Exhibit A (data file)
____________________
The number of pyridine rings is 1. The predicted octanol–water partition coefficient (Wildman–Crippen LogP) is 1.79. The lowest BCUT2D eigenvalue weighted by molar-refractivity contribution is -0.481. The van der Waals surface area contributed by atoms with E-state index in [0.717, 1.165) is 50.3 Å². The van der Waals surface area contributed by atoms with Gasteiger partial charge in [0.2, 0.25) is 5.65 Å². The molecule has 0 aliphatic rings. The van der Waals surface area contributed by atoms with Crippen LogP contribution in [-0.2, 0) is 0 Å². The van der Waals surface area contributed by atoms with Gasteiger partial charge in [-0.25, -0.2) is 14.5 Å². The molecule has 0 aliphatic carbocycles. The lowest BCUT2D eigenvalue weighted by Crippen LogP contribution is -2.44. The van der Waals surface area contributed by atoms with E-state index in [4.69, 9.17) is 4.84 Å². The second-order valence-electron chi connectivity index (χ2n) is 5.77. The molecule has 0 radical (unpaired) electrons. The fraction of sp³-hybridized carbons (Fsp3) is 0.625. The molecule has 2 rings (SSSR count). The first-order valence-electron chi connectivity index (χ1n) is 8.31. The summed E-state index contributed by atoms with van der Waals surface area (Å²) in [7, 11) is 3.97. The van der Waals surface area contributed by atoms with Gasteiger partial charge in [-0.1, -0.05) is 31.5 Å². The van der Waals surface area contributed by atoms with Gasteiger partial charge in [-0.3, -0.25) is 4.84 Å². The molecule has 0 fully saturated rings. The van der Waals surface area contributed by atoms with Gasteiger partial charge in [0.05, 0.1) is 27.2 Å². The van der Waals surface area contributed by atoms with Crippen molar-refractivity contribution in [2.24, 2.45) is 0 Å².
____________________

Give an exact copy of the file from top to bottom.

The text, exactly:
The number of pyridine rings is 1. The predicted octanol–water partition coefficient (Wildman–Crippen LogP) is 1.79. The lowest BCUT2D eigenvalue weighted by molar-refractivity contribution is -0.481. The van der Waals surface area contributed by atoms with E-state index in [0.717, 1.165) is 50.3 Å². The van der Waals surface area contributed by atoms with Gasteiger partial charge in [0.2, 0.25) is 5.65 Å². The molecule has 0 aliphatic rings. The van der Waals surface area contributed by atoms with Crippen LogP contribution in [-0.2, 0) is 0 Å². The van der Waals surface area contributed by atoms with Gasteiger partial charge in [-0.25, -0.2) is 14.5 Å². The molecule has 0 aliphatic carbocycles. The lowest BCUT2D eigenvalue weighted by Crippen LogP contribution is -2.44. The van der Waals surface area contributed by atoms with E-state index in [4.69, 9.17) is 4.84 Å². The second-order valence-electron chi connectivity index (χ2n) is 5.77. The molecule has 0 radical (unpaired) electrons. The fraction of sp³-hybridized carbons (Fsp3) is 0.625. The molecule has 2 rings (SSSR count). The first-order valence-electron chi connectivity index (χ1n) is 8.31. The summed E-state index contributed by atoms with van der Waals surface area (Å²) in [7, 11) is 3.97. The van der Waals surface area contributed by atoms with Gasteiger partial charge in [-0.1, -0.05) is 31.5 Å². The van der Waals surface area contributed by atoms with Gasteiger partial charge in [-0.3, -0.25) is 4.84 Å². The molecule has 0 fully saturated rings. The van der Waals surface area contributed by atoms with Gasteiger partial charge in [0.05, 0.1) is 27.2 Å². The van der Waals surface area contributed by atoms with Crippen molar-refractivity contribution in [2.24, 2.45) is 0 Å².